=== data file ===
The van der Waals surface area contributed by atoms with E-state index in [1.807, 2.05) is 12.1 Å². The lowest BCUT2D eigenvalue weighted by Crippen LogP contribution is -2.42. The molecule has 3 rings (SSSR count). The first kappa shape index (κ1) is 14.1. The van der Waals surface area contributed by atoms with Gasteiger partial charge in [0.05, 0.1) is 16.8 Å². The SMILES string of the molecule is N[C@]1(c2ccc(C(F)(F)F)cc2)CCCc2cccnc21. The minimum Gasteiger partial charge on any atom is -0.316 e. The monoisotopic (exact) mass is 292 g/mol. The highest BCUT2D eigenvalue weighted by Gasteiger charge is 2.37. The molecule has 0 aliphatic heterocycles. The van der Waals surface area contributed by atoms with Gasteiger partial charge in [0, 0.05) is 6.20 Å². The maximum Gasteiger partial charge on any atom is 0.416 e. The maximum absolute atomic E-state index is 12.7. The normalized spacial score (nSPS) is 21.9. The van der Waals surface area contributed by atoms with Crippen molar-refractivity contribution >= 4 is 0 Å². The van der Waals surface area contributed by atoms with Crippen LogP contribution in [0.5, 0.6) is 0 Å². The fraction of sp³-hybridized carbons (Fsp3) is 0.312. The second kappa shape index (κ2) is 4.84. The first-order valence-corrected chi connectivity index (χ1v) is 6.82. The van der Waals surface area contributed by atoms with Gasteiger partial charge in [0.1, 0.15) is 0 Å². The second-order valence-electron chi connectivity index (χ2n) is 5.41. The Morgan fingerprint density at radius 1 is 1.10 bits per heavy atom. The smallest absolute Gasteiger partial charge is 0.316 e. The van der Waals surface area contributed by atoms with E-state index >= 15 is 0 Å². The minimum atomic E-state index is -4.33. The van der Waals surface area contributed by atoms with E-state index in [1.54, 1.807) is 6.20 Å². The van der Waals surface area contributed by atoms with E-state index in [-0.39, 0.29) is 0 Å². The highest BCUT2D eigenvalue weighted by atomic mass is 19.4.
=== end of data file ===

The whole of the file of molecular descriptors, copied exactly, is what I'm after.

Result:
The van der Waals surface area contributed by atoms with E-state index in [1.807, 2.05) is 12.1 Å². The lowest BCUT2D eigenvalue weighted by Crippen LogP contribution is -2.42. The molecule has 3 rings (SSSR count). The first kappa shape index (κ1) is 14.1. The van der Waals surface area contributed by atoms with Gasteiger partial charge in [0.05, 0.1) is 16.8 Å². The SMILES string of the molecule is N[C@]1(c2ccc(C(F)(F)F)cc2)CCCc2cccnc21. The minimum Gasteiger partial charge on any atom is -0.316 e. The monoisotopic (exact) mass is 292 g/mol. The highest BCUT2D eigenvalue weighted by Gasteiger charge is 2.37. The molecule has 0 aliphatic heterocycles. The van der Waals surface area contributed by atoms with Gasteiger partial charge in [0, 0.05) is 6.20 Å². The maximum Gasteiger partial charge on any atom is 0.416 e. The maximum absolute atomic E-state index is 12.7. The normalized spacial score (nSPS) is 21.9. The van der Waals surface area contributed by atoms with Crippen molar-refractivity contribution >= 4 is 0 Å². The van der Waals surface area contributed by atoms with Crippen LogP contribution in [0.5, 0.6) is 0 Å². The fraction of sp³-hybridized carbons (Fsp3) is 0.312. The second kappa shape index (κ2) is 4.84. The first-order valence-corrected chi connectivity index (χ1v) is 6.82. The van der Waals surface area contributed by atoms with Gasteiger partial charge in [0.1, 0.15) is 0 Å². The second-order valence-electron chi connectivity index (χ2n) is 5.41. The Morgan fingerprint density at radius 1 is 1.10 bits per heavy atom. The smallest absolute Gasteiger partial charge is 0.316 e. The van der Waals surface area contributed by atoms with E-state index >= 15 is 0 Å². The minimum atomic E-state index is -4.33. The van der Waals surface area contributed by atoms with E-state index in [1.54, 1.807) is 6.20 Å². The van der Waals surface area contributed by atoms with E-state index in [-0.39, 0.29) is 0 Å². The highest BCUT2D eigenvalue weighted by atomic mass is 19.4.